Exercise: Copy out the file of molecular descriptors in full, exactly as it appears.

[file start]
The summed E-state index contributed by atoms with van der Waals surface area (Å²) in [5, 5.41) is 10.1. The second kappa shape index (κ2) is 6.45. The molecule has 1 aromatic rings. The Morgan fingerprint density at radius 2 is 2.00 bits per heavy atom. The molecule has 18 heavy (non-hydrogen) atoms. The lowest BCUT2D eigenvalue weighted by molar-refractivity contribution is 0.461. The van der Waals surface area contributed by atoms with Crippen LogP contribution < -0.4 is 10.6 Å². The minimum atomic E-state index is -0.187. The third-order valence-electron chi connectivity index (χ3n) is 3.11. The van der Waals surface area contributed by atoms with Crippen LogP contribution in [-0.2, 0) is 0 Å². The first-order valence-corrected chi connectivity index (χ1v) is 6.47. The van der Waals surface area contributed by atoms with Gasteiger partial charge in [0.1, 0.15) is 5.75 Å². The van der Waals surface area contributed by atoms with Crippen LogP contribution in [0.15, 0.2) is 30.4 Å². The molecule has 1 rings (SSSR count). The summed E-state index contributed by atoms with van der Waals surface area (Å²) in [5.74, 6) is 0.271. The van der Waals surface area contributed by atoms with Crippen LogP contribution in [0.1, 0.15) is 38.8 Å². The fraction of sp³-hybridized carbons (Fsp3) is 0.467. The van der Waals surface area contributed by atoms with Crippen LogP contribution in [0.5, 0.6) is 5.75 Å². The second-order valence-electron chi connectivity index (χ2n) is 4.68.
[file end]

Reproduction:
The summed E-state index contributed by atoms with van der Waals surface area (Å²) in [5, 5.41) is 10.1. The second kappa shape index (κ2) is 6.45. The molecule has 1 aromatic rings. The Morgan fingerprint density at radius 2 is 2.00 bits per heavy atom. The molecule has 18 heavy (non-hydrogen) atoms. The lowest BCUT2D eigenvalue weighted by molar-refractivity contribution is 0.461. The van der Waals surface area contributed by atoms with Crippen LogP contribution < -0.4 is 10.6 Å². The minimum atomic E-state index is -0.187. The third-order valence-electron chi connectivity index (χ3n) is 3.11. The van der Waals surface area contributed by atoms with Crippen LogP contribution in [-0.2, 0) is 0 Å². The first-order valence-corrected chi connectivity index (χ1v) is 6.47. The van der Waals surface area contributed by atoms with Gasteiger partial charge in [0.1, 0.15) is 5.75 Å². The van der Waals surface area contributed by atoms with Crippen LogP contribution in [0.15, 0.2) is 30.4 Å². The molecule has 1 rings (SSSR count). The summed E-state index contributed by atoms with van der Waals surface area (Å²) in [5.74, 6) is 0.271. The van der Waals surface area contributed by atoms with Crippen LogP contribution in [0.1, 0.15) is 38.8 Å². The fraction of sp³-hybridized carbons (Fsp3) is 0.467. The van der Waals surface area contributed by atoms with Crippen LogP contribution in [0.5, 0.6) is 5.75 Å². The second-order valence-electron chi connectivity index (χ2n) is 4.68.